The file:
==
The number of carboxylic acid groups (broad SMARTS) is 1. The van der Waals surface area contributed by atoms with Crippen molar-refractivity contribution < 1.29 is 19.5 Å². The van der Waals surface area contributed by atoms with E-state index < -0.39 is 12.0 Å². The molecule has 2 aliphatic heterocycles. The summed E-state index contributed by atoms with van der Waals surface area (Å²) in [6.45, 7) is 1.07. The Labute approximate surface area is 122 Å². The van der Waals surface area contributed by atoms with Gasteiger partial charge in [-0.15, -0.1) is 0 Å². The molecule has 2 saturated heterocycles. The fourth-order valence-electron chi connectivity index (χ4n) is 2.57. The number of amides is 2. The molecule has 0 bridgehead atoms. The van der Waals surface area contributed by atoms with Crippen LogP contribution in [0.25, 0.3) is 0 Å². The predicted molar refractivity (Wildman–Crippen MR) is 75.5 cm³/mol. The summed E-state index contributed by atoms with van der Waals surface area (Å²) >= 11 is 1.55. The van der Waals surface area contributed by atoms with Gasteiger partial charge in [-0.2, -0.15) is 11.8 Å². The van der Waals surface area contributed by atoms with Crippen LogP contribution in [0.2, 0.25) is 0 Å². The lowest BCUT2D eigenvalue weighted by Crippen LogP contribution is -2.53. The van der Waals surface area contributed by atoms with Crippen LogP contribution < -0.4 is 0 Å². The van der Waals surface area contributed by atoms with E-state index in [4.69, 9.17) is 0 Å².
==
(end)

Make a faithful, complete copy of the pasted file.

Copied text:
The number of carboxylic acid groups (broad SMARTS) is 1. The van der Waals surface area contributed by atoms with Crippen molar-refractivity contribution < 1.29 is 19.5 Å². The van der Waals surface area contributed by atoms with E-state index < -0.39 is 12.0 Å². The molecule has 2 aliphatic heterocycles. The summed E-state index contributed by atoms with van der Waals surface area (Å²) in [6.45, 7) is 1.07. The Labute approximate surface area is 122 Å². The van der Waals surface area contributed by atoms with Gasteiger partial charge in [-0.15, -0.1) is 0 Å². The molecule has 2 saturated heterocycles. The fourth-order valence-electron chi connectivity index (χ4n) is 2.57. The number of amides is 2. The molecule has 0 bridgehead atoms. The van der Waals surface area contributed by atoms with Crippen LogP contribution in [0.25, 0.3) is 0 Å². The predicted molar refractivity (Wildman–Crippen MR) is 75.5 cm³/mol. The summed E-state index contributed by atoms with van der Waals surface area (Å²) >= 11 is 1.55. The van der Waals surface area contributed by atoms with Gasteiger partial charge in [-0.2, -0.15) is 11.8 Å². The van der Waals surface area contributed by atoms with Crippen LogP contribution in [0.2, 0.25) is 0 Å². The lowest BCUT2D eigenvalue weighted by Crippen LogP contribution is -2.53. The van der Waals surface area contributed by atoms with Crippen LogP contribution < -0.4 is 0 Å². The van der Waals surface area contributed by atoms with E-state index in [4.69, 9.17) is 0 Å².